We surveyed IIs about the DEI metrics they evaluate when allocating to PE firms, and we surveyed PE firms about the kinds of diversity data they track and the types of DEI actions they are pushing within their portfolio companies. Since not all recipients of the survey were signatories of Diversity in Action, ILPA’s DEI initiative, we also analyzed data from signatories and nonsignatories separately to identify any differences between the two groups

IIs focus diversity requests on investment teams

IIs—also known as limited partners—are often the most immediate external consumers of PE firms’ DEI data. They use DEI data from each firm as one of the inputs when making allocation decisions and as one proxy for the health of their investments. According to Jennifer Choi, acting CEO of ILPA, “The bottom line is that LPs [limited partners] and GPs [general partners] alike are increasingly prioritizing diversity, equity, and inclusion in their organizations and in their portfolios, and good data builds the foundation for meaningful action and engagement in this area.”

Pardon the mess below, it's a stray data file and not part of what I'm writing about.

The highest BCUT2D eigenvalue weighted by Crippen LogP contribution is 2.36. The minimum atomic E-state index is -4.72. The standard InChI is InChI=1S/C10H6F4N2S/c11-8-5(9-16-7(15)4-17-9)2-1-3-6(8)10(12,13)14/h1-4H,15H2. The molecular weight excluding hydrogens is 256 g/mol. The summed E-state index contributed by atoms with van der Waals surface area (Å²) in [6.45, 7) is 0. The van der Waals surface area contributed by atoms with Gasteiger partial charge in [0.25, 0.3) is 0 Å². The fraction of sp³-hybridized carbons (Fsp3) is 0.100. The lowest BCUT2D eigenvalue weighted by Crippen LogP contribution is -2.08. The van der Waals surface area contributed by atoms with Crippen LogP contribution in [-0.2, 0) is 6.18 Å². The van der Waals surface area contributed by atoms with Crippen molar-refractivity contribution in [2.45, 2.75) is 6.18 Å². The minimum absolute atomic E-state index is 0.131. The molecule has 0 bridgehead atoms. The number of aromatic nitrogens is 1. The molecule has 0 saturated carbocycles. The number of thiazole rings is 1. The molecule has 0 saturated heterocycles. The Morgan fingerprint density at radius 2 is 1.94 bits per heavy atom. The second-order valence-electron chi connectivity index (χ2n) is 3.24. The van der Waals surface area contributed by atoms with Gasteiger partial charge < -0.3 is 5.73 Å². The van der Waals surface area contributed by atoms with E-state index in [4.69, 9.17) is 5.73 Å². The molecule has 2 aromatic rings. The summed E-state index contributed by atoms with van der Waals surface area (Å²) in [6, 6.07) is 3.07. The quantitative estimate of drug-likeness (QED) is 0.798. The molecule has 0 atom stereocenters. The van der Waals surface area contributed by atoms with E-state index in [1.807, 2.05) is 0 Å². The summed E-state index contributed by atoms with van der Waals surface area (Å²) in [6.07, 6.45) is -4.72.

The bottom line is that LPs [limited partners] and GPs [general partners] alike are increasingly prioritizing diversity, equity, and inclusion in their organizations and in their portfolios. Jennifer Choi, acting CEO of ILPA

Based on our survey, IIs are most interested in understanding diversity at the top. Survey results show that IIs most commonly collect diversity metrics for deal teams where they allocate money, followed by gathering data on the diversity of the boards of directors of portfolio companies (Exhibit 1).

Exhibit 1

Data collection practices vary

The private markets industry does not yet have commonly accepted standards for DEI data. Data collection practices therefore vary widely among survey respondents. Some respondents collect in-depth data on an ongoing basis; others do no DEI tracking at all.